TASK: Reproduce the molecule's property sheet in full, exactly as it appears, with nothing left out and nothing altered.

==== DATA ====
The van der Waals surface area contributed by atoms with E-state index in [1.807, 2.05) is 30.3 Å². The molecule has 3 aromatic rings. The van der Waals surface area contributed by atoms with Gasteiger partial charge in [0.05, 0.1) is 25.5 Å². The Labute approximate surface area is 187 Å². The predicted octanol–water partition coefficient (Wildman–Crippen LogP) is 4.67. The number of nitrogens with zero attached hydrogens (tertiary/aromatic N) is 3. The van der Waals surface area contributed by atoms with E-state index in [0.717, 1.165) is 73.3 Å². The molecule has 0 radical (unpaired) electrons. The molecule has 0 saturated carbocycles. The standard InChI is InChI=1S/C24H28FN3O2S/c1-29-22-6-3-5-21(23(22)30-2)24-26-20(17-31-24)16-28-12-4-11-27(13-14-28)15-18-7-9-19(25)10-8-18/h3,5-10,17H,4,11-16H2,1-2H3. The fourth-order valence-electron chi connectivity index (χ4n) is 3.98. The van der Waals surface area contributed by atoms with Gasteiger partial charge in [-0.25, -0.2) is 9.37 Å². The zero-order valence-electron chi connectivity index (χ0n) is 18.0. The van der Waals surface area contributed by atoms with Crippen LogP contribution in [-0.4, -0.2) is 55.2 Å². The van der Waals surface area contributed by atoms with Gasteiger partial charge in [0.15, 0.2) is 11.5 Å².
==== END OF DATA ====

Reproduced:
The van der Waals surface area contributed by atoms with E-state index in [1.807, 2.05) is 30.3 Å². The molecule has 3 aromatic rings. The van der Waals surface area contributed by atoms with Gasteiger partial charge in [0.05, 0.1) is 25.5 Å². The Labute approximate surface area is 187 Å². The predicted octanol–water partition coefficient (Wildman–Crippen LogP) is 4.67. The number of nitrogens with zero attached hydrogens (tertiary/aromatic N) is 3. The van der Waals surface area contributed by atoms with E-state index in [0.717, 1.165) is 73.3 Å². The molecule has 0 radical (unpaired) electrons. The molecule has 0 saturated carbocycles. The standard InChI is InChI=1S/C24H28FN3O2S/c1-29-22-6-3-5-21(23(22)30-2)24-26-20(17-31-24)16-28-12-4-11-27(13-14-28)15-18-7-9-19(25)10-8-18/h3,5-10,17H,4,11-16H2,1-2H3. The fourth-order valence-electron chi connectivity index (χ4n) is 3.98. The van der Waals surface area contributed by atoms with Gasteiger partial charge in [-0.25, -0.2) is 9.37 Å². The zero-order valence-electron chi connectivity index (χ0n) is 18.0. The van der Waals surface area contributed by atoms with Crippen LogP contribution in [-0.4, -0.2) is 55.2 Å². The van der Waals surface area contributed by atoms with Gasteiger partial charge in [0.15, 0.2) is 11.5 Å².